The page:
But there is another way. There is an alternative to the policies of impoverishment and taking sovereignty hostage. This Parliament, at this critical hour for Europe, must live up to what is expected of it, it must show responsiveness and become the epicentre of a democratic shake-up of the European Union, a shake-up that puts a stop to the Troika’s authoritarian course. This Parliament must express the basic democratic legitimacy that brings us all here, the voice of the citizens, and not deals struck among elites. The European Parliament can not be a consolation prize, nor a golden retirement.

My fellow deputies, today I am not addressing a chamber of five, six or seven parliamentary groupings. Nor am I addressing the party machines. I am addressing you, fellow members of the European Parliament, because you have a contract of political responsibility signed with your peoples. I am addressing the democrats and their consciences. Our first fidelity, to which all others must be subordinate, is to the citizens who have elected us. These people are not in the corridors of this building, nor in the hotels that surround this chamber. But remember: they are the sovereigns and sooner or later they will seek accountability for what has been done in their name.

I am also especially addressing my MEP colleagues from the countries of the south of Europe. You have seen the real consequences of the policies imposed by the Troika. You know that austerity policies have failed: our countries today are poorer, their economies destroyed, with societies wounded by injustice and institutions crumbling in corruption and discredit. You know that it is time to help our countries stand up again. I ask you today that you vote as Greeks, as Irish, as Portuguese, as Italians, as Czechs, as Polish, as Romanians, as Spaniards. Not only so that you can look your people in the face when you return home, but because in this way you will be defending Europe. I seek your vote conscious of the fact that many of you are not in agreement with this taking hostage of democracy, knowing that many of you are sincerely committed to the wellbeing of your peoples. I ask for your vote to put a stop to the grand coalition that is imposing austerity and financial totalitarianism.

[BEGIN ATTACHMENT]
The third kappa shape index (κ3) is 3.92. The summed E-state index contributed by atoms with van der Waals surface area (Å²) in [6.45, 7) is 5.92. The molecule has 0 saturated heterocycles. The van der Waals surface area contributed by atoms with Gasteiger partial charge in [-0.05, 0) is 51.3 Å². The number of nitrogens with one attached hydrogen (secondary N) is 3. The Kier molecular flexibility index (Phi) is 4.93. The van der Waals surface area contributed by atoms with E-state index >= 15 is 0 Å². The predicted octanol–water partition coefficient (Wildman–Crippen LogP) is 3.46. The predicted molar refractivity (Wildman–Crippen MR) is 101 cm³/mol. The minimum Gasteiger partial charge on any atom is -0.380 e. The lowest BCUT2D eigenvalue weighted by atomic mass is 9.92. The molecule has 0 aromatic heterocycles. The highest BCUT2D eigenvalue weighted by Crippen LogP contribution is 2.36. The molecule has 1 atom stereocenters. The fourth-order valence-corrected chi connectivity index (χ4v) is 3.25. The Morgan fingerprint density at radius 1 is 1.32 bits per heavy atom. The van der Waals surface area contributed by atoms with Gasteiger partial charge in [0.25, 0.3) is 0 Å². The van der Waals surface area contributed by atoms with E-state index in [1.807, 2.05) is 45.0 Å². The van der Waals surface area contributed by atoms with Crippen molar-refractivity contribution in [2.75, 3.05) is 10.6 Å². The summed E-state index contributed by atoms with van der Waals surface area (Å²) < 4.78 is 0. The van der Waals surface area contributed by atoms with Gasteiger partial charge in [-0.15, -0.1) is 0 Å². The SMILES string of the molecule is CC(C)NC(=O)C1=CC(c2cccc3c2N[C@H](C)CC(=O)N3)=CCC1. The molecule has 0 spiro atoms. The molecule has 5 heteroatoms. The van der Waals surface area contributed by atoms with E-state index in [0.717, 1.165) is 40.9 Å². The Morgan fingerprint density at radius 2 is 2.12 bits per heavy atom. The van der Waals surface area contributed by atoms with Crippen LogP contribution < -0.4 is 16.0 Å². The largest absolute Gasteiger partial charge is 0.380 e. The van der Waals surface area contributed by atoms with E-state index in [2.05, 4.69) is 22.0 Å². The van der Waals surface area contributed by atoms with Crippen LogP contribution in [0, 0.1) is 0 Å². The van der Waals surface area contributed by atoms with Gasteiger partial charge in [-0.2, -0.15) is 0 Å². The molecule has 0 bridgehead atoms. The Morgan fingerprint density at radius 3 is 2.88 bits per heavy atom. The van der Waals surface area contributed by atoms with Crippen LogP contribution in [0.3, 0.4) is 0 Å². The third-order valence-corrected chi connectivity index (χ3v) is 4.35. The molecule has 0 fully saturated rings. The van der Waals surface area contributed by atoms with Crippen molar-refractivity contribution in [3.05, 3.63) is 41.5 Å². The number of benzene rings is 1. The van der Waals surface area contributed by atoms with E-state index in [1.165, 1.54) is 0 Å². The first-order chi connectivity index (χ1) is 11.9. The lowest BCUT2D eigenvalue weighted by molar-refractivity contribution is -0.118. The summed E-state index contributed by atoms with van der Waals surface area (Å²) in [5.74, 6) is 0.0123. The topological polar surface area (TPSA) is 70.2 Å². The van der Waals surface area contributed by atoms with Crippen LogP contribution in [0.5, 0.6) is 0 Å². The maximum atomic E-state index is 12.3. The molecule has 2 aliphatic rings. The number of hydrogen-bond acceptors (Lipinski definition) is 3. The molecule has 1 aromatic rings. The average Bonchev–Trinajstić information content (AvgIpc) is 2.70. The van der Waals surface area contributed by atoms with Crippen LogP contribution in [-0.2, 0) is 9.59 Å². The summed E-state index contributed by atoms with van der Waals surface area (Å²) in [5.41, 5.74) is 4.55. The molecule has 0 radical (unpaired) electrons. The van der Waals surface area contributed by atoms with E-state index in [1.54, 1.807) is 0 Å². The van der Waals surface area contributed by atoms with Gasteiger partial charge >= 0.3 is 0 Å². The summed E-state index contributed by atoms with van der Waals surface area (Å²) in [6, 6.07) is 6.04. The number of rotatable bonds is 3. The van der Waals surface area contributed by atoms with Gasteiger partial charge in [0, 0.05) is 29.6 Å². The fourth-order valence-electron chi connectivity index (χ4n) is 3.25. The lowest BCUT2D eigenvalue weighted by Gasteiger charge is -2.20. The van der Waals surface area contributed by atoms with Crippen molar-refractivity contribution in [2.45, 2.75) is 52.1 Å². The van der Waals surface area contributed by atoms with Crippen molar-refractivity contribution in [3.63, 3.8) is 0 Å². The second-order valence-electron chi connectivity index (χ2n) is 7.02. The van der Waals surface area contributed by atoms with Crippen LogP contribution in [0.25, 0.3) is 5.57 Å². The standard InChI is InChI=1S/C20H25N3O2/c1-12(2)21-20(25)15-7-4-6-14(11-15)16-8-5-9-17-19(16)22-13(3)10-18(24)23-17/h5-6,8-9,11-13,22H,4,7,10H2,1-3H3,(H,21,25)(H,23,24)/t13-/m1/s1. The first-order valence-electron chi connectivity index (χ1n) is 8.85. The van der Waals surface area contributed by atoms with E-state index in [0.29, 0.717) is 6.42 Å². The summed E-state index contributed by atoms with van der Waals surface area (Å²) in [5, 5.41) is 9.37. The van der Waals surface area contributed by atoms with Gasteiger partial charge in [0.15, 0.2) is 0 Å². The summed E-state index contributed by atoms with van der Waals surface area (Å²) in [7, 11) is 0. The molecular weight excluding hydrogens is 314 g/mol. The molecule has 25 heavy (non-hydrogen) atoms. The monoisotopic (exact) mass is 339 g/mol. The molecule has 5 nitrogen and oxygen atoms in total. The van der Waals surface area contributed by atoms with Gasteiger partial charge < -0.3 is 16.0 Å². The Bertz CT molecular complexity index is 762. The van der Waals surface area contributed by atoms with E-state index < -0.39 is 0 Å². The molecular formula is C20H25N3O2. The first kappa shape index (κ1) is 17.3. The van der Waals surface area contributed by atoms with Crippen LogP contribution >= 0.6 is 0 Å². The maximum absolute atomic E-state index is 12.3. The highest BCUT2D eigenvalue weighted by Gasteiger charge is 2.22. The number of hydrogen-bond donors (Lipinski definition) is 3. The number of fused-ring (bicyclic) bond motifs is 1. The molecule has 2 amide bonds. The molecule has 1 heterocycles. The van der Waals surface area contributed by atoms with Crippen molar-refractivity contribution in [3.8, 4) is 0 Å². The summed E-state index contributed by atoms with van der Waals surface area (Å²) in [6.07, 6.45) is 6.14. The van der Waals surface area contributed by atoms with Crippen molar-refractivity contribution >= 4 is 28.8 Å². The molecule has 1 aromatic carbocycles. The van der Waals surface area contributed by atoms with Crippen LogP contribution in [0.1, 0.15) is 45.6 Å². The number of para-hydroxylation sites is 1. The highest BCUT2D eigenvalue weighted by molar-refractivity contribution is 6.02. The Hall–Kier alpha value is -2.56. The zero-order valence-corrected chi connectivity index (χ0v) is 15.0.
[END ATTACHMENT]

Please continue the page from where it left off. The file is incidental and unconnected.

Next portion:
I want to address my final words to the citizens and peoples of Europe who have gone out onto the streets during these years in order to defend social justice and democracy. To the millions who have said enough in the squares of Europe, I want to say to you that you are the pride, the democratic heart of Europe. Keep the flag of dignity flying high. We peoples of Europe have gone through worse situations and we have shaken off the despots. I do not know if today we will be able to take the presidency of this parliament away from the grand coalition but if you keep on pushing us I assure you that we will win. Tomorrow is ours.

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2 Comments

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2 responses to “Pablo Iglesias: “put a stop to the grand coalition that is imposing austerity and financial totalitarianism.”

  1. Nicholas Kiersey

    Reblogged this on #OCCUPYIRTHEORY and commented:
    “The ease with which lobbies in the service of major corporations move around here is scandalous, as are the revolving doors that turn public representatives into millionaires in the pay of big businesses. We have to say it loud and clear: this way of operating robs the peoples of their sovereignty, attacks democracy, and turns political representatives into a caste.”

    • When Continental Europeans and others talk of the squares I wonder if the lack of public square, of any kind of non-commercial public space really, contributes to the apparent public indifference to what is done to us.